The 1920s and 1930s were a period when many new developments
were taking place in the field of leisure and entertainment, like the
rise of the motor car and the emergence of the 'talking picture'.
The introduction of radio broadcasting was, perhaps, one of the most
important of these developments. New Zealanders took up the new medium
with eagerness and from the plaything of a few enthusiastic amateurs,
it developed into an integral part of community life. In 1921+-, for
example, there were 2,830 radio licenses issued yet by 1934 there were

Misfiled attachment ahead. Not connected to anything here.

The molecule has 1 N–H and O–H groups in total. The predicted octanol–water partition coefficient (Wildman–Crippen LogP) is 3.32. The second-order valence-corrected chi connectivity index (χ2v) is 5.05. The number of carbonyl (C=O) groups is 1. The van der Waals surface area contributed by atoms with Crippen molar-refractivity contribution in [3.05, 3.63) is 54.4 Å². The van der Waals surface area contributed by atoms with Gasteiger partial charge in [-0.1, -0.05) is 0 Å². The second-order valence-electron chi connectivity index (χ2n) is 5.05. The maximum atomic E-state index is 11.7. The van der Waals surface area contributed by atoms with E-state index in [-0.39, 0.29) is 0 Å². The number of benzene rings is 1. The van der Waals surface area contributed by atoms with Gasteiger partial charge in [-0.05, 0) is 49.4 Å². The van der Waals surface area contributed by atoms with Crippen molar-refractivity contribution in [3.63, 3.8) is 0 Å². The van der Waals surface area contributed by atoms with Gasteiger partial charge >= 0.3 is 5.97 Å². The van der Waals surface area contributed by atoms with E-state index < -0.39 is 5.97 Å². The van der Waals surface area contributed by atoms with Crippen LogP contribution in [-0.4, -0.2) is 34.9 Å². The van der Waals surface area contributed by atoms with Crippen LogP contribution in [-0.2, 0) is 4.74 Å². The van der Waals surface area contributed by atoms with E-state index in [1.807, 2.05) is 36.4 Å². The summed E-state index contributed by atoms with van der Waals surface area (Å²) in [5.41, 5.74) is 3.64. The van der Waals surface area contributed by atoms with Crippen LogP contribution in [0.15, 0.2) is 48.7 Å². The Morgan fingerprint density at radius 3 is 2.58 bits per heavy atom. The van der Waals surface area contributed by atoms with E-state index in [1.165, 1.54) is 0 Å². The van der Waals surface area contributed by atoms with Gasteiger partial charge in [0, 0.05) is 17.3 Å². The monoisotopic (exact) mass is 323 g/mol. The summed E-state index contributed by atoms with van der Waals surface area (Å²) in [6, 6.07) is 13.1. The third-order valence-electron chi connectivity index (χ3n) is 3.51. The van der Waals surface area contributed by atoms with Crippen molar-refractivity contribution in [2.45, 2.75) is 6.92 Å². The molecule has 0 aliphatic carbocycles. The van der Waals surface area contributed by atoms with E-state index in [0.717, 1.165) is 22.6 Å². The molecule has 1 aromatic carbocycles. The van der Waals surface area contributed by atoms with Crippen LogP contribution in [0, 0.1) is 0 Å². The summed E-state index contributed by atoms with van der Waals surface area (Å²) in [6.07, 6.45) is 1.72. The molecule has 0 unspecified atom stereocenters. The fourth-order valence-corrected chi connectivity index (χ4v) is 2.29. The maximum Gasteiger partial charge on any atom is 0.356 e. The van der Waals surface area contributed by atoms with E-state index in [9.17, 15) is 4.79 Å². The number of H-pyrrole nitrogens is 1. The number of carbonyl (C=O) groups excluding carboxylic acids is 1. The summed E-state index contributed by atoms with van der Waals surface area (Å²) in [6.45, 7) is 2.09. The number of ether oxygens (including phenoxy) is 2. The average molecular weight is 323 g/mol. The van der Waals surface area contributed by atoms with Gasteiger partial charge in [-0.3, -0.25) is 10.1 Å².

118,086 licenses current and by 1936 the total had risen to 192,265.
This increased interest in radio reflected, to a considerable extent,
improvements in the quality, coverage and organization of the Dominion's
national radio stations. I would suggest, however, that the B class
stations, small stations privately operated by groups of amateurs and
radio dealers, played a vital role in introducing the new medium of
radio to the community, a role which will be elucidated in the
following pages. [From Introduction]